What I perceive as several disturbing gaps in the Small Claims Court (SCC) requirements and procedures weigh against the fair dispensation of justice for both plaintiffs and defendants.
I can’t speak on the merits or otherwise of the thousands of cases that are heard in SCCs across South Africa each year. However, I can comment on two specific recent cases involving claims that were brought against landlords by tenants who sought relief on the basis of not receiving their full deposits at the end of their rental periods. Both claims were heard in the SCC sitting in Randburg, Johannesburg.
Let me state upfront that I’m fully supportive of the principle of SCCs in South Africa as a way of providing the public with access to unbiased court proceedings at little cost and with minimal delay. I bow my head to those members of the legal fraternity who give up their valuable time with no monetary reward to hear cases in such courts.
The first issue is the propensity to bring claims to court that have no apparent chance of success. You could argue that laypeople are unable to assess whether or not a claim has any validity before the matter is tested in court. I hear that argument.
But here’s my point: Litigants should be made aware that baseless and false claims could attract penalties of some sort. Such penalties would be decided by the Court Commissioner at the end of the hearing.
My example of a baseless and false claim relates to a hearing in late 2015 brought to the SCC by a tenant against the owners of an apartment in a complex situated on The Straight in Lonehill, Johannesburg. The litigant had rented the apartment for six months, moving into spotless accommodation and paying a deposit equivalent to one month’s rent.
At the end of the rental period he moved out but left the apartment in an horrendous state: Walls were soiled, floor tiles had not been swept or cleaned in six months and the disgustingly dirty kitchen was overrun with cockroaches.
In terms of the lease agreement the tenant was supposed to have left the apartment in the same condition he received it in when he moved in.
The owners brought in fumigators and cleaners to restore the apartment to its former condition and paid for the work using a portion of the tenant’s initial deposit. The tenant received the balance.
The tenant took the owners to the SCC after having the summons served on the owners by the Sheriff of the Court. The service cost was a little more than R200.
The owners had a signed lease agreement with legally binding conditions, and had dated and timed “before” and “after” photographs of the apartment. Needless to say, the tenant lost the case.
But here’s the rub: The owners were forced to defend the action because the Commissioner would have ruled against them had they not appeared in court in person. The litigant had no chance of winning the action and I can only assume he thought the owners would not defend the action.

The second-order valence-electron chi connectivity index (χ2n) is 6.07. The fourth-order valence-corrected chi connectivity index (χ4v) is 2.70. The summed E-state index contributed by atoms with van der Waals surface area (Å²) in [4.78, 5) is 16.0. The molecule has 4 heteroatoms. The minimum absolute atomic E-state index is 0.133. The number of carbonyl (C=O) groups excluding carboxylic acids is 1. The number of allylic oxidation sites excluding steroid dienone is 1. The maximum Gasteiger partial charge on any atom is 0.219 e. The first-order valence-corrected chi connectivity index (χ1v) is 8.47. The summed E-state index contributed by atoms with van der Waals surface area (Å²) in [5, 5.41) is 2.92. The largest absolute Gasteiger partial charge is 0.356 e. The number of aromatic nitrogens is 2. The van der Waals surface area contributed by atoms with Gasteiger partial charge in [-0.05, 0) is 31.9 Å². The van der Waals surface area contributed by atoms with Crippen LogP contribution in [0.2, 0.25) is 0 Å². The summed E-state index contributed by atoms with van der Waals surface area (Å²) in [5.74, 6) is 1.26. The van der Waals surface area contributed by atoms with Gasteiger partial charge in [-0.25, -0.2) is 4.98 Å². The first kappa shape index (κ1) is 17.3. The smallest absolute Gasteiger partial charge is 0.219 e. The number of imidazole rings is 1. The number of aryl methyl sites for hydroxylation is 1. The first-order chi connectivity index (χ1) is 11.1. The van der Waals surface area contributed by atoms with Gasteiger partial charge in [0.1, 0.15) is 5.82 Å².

After wasting everyone’s time and causing heaps of unnecessary work and anxiety, the litigant moved on untroubled. Is that acceptable?
Shouldn’t the Department of Justice consider introducing a short “tick the boxes” written questionnaire that has to be filled out by a litigant and handed in to the Clerk of the Small Claims Court along with the summons?
Litigants need to be made aware that before the matter is heard in court they have to answer pertinent questions regarding their cases. If their answers recorded on the official questionnaire do not meet the necessary requirements the case will be rejected before it gets to court.
In my particular case, the tenant brought the case in the Randburg Small Claims Court because the rented property is in Lonehill.
I was forced to travel from Cape Town to defend the action, brought some eight months after the end of the rental period. The tenant knew I had settled in the Cape and may have thought the case would go uncontested as a result.
In the event my wife Wendy and I made the trip to Johannesburg specifically to defend the matter. The tenant was found to be in breach of various clauses in the rental agreement since I had written evidence to support my defence. He was unable to verify his claims either with written evidence or orally by calling witnesses.
The court ruled that I had to refund a further R600 in rental paid upfront for a 12-month period – a final figure, requiring intricate calculation by the Commissioner, as a result of the litigant not paying consumable costs over a period of months against the initial upfront deposit. I also had to pay about R50 in interest on the outstanding R600 and the cost of the summons. The litigant had claimed more than R10,000.
In my case, the interests of justice were served.
Here’s my second point. I had to travel to Johannesburg at my own expense to defend the action. Unlike Britain, South Africa does not rule on travel costs in SCCs. Does the issue of travel costs warrant a review in this country?
In my view, the fact that the plaintiff did not have to concern himself with my travel costs may have swayed him to pursue his case against me without comeback. And judging by his lack of preparedness in court, he did not bother to test his case in any way whatsoever.
SCC clerks do not have fax, email or Skype facilities. SCCs provide easy and cheap access to try cases. But when is cheap just not enough?
Words: Blake Wilkins